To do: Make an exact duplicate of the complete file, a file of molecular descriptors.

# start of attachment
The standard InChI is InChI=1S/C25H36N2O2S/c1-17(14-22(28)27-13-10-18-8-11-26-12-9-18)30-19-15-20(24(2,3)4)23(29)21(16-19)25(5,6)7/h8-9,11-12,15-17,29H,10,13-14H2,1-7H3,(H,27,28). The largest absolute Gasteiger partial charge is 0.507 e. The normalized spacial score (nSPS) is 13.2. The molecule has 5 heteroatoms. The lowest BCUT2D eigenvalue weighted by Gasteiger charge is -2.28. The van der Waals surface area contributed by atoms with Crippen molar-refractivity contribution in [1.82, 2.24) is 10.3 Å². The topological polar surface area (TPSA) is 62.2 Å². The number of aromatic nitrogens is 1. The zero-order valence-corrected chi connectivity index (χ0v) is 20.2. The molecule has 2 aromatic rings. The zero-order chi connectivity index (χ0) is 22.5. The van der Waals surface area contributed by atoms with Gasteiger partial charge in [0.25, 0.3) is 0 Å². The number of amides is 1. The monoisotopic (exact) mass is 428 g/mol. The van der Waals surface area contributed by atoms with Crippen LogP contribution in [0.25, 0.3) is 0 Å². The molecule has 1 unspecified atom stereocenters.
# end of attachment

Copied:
The standard InChI is InChI=1S/C25H36N2O2S/c1-17(14-22(28)27-13-10-18-8-11-26-12-9-18)30-19-15-20(24(2,3)4)23(29)21(16-19)25(5,6)7/h8-9,11-12,15-17,29H,10,13-14H2,1-7H3,(H,27,28). The largest absolute Gasteiger partial charge is 0.507 e. The normalized spacial score (nSPS) is 13.2. The molecule has 5 heteroatoms. The lowest BCUT2D eigenvalue weighted by Gasteiger charge is -2.28. The van der Waals surface area contributed by atoms with Crippen molar-refractivity contribution in [1.82, 2.24) is 10.3 Å². The topological polar surface area (TPSA) is 62.2 Å². The number of aromatic nitrogens is 1. The zero-order valence-corrected chi connectivity index (χ0v) is 20.2. The molecule has 2 aromatic rings. The zero-order chi connectivity index (χ0) is 22.5. The van der Waals surface area contributed by atoms with Gasteiger partial charge in [0.25, 0.3) is 0 Å². The number of amides is 1. The monoisotopic (exact) mass is 428 g/mol. The van der Waals surface area contributed by atoms with Crippen LogP contribution in [0.25, 0.3) is 0 Å². The molecule has 1 unspecified atom stereocenters.